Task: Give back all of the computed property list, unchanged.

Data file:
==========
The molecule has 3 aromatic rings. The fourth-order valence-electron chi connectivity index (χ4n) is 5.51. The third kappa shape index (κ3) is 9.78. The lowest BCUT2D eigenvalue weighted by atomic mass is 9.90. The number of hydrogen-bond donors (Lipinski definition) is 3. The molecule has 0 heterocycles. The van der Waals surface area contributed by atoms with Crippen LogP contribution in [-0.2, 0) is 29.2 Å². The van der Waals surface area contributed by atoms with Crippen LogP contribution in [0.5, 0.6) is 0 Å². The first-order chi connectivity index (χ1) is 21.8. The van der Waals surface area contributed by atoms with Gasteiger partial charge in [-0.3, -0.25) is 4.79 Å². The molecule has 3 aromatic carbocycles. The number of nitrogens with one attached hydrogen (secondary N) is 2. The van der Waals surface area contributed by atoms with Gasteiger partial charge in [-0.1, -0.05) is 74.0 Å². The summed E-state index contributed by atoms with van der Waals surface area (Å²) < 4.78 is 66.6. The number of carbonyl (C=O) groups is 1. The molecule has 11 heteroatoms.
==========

The molecule has 3 aromatic rings. The fourth-order valence-electron chi connectivity index (χ4n) is 5.51. The third kappa shape index (κ3) is 9.78. The lowest BCUT2D eigenvalue weighted by atomic mass is 9.90. The number of hydrogen-bond donors (Lipinski definition) is 3. The molecule has 0 heterocycles. The van der Waals surface area contributed by atoms with Crippen LogP contribution in [-0.2, 0) is 29.2 Å². The van der Waals surface area contributed by atoms with Crippen LogP contribution in [0.5, 0.6) is 0 Å². The first-order chi connectivity index (χ1) is 21.8. The van der Waals surface area contributed by atoms with Gasteiger partial charge in [-0.3, -0.25) is 4.79 Å². The molecule has 3 aromatic carbocycles. The number of nitrogens with one attached hydrogen (secondary N) is 2. The van der Waals surface area contributed by atoms with Gasteiger partial charge in [-0.1, -0.05) is 74.0 Å². The summed E-state index contributed by atoms with van der Waals surface area (Å²) < 4.78 is 66.6. The number of carbonyl (C=O) groups is 1. The molecule has 11 heteroatoms.